What Pregnancy Sex Is Really Like

A trimester-by-trimester guide to getting busy during pregnancy.

hands on pregnant belly in bed
Photo: Jes2u.photo/Shutterstock

Sex is different for everyone, so it's no surprise that sex during pregnancy is different for everyone. Sometimes dramatically different. Like, polar opposite.

"Some women have the best sex of their lives during pregnancy," says pediatrician Ari Brown, M.D., author of Expecting 411. After all, your nipples are more sensitive, your clitoris, vagina, and vulva are engorged with blood flow, and there's more vaginal lubrication -- all of which can boost both desire and enjoyment.

But on the flip side, some women have zero desire. "Their boobs hurt, their back is sore, they have cankles, and they can't ever get comfortable enough to sleep at night," Dr. Brown says. "And if sex hurts, it's not fun for anyone." In this camp? Make sure you still maintain some kind of intimate connection with your partner. "It keeps your relationship alive and thriving beyond being buddies or roommates," Dr. Brown says. "It also helps you weather the physical and emotional stressors of pregnancy."

Surprisingly, you may experience both extremes during your pregnancy — and that's totally normal. Here's a trimester-by-trimester look at sex during pregnancy.

RELATED: Your Complete Guide to Pregnancy Sex

First Trimester

If you don't have a high-risk pregnancy and your ob-gyn has given you a green light, you're free to get your sexy on. It shouldn't hurt the baby — or you. Bonus: no more worries about birth control! How you're experiencing the major physical transitions of pregnancy may shape your opinions from there.

Here's why you might say no to pregnancy sex:

You may be too busy throwing up to find sex the least bit tantalizing, and you might be so bone-tired that you're snoring by 6:00 p.m. Your breasts may be over-the-top tender (hands off!), and round ligament pain may leave you crampy. You could also have headaches, as pregnancy hormones surge. Some women, despite their doc's okay, will still be nervous about possibly causing a miscarriage.

Here's why you might say yes to pregnancy sex:

Increased blood flow to your pelvic area has got your privates engorged with blood, which heightens sensation. And instead of "hands off," the newfound sensitivity in your breasts might have you saying, "hands on!" What's more, pregnancy hormones can put sex on the brain, complete with erotic dreams and fantasies.

"You've got 1,000 times more estrogen when you're pregnant, making every area of your body feel more sensitive," says sex educator and best-selling author Lou Paget.

RELATED: 7 Ways to Get in the Mood for Pregnancy Sex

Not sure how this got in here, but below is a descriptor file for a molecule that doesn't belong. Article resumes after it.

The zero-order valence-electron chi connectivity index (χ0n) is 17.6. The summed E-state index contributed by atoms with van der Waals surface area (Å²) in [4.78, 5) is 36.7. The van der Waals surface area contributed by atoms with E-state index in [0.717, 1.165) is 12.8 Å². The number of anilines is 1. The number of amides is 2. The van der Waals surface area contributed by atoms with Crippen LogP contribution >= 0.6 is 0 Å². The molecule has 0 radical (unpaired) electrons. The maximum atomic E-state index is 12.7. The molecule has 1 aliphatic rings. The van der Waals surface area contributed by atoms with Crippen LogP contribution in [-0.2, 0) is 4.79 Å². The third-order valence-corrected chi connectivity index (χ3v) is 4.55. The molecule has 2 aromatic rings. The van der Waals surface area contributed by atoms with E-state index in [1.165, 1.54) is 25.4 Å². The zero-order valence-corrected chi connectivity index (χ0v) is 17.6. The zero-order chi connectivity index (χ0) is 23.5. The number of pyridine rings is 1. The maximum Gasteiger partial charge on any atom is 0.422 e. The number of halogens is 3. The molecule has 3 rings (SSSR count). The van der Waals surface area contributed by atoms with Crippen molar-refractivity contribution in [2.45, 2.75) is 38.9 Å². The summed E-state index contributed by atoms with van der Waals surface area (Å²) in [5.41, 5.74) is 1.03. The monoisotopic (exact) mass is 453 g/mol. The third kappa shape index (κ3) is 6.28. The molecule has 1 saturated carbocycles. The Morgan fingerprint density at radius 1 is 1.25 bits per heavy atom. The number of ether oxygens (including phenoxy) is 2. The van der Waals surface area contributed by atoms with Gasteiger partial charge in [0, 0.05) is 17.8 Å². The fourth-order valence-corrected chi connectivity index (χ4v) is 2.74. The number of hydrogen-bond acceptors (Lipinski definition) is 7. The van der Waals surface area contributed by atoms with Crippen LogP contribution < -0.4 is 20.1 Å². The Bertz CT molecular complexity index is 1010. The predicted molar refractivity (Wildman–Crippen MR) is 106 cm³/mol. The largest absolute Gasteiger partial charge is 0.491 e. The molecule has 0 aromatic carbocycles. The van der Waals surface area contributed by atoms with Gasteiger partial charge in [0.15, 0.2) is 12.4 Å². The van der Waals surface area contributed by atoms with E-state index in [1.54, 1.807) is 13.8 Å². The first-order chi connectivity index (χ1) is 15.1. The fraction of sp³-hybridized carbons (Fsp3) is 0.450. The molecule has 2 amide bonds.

Second Trimester

"This is a golden time for sex," says Lauren Streicher, M.D., an obstetrician and the author of Love Sex Again. "Your hormones are surging but your belly's not so big that you're uncomfortable, plus you're past the worry about miscarriage."

Why you might say no to pregnancy sex:

As your belly grows and you begin looking pregnant, you may start to feel conflicted about having sex during pregnancy. "This is a redefining moment for a woman, when she goes from sex goddess to madonna," Dr. Streicher says.

Your guy may also feel guilty sexualizing the soon-to-be mother of his child, and may worry that he'll hurt the baby or that the baby will "know." For some unfortunate women, morning sickness continues.

Why you might say yes to pregnancy sex:

With extreme queasiness and exhaustion behind you, you're likely to have more energy, and your blossoming bod may make you feel more sensual. Your privates are now even more engorged and lubricated. Some women report becoming orgasmic — even multiorgasmic — for the first time during this stage of pregnancy. Yowza!

RELATED: The Best Sex Positions for Pregnant Women

Third Trimester

"Sex may take a backseat during the third trimester," Dr. Streicher says. "You have to be prepared to roll with the punches and know that you will eventually have sex again — this is temporary."

Why you might say no to pregnancy sex:

Your oversize belly could make it harder for you to find comfortable positions, and you're starting to tire easily. It's hard work making a baby! Some women have pain or spotting after sex — with all that engorgement, tiny blood vessels can break, which is normal but distressing. You may worry about kick-starting labor prematurely, but that won't happen unless your cervix is ripe and ready to go.

Why you might say yes to pregnancy sex:

Pregnancy hormones may be keeping sex top of mind, and all the body parts that have been engorged and sensitized are even more so now. Your partner may be turned on by your fertility goddess look, and the two of you may be having fun exploring new creative positions.

"If you are having a normal pregnancy, there really is no reason not to be sexual and intimate throughout your pregnancy, if you so desire," Paget says.

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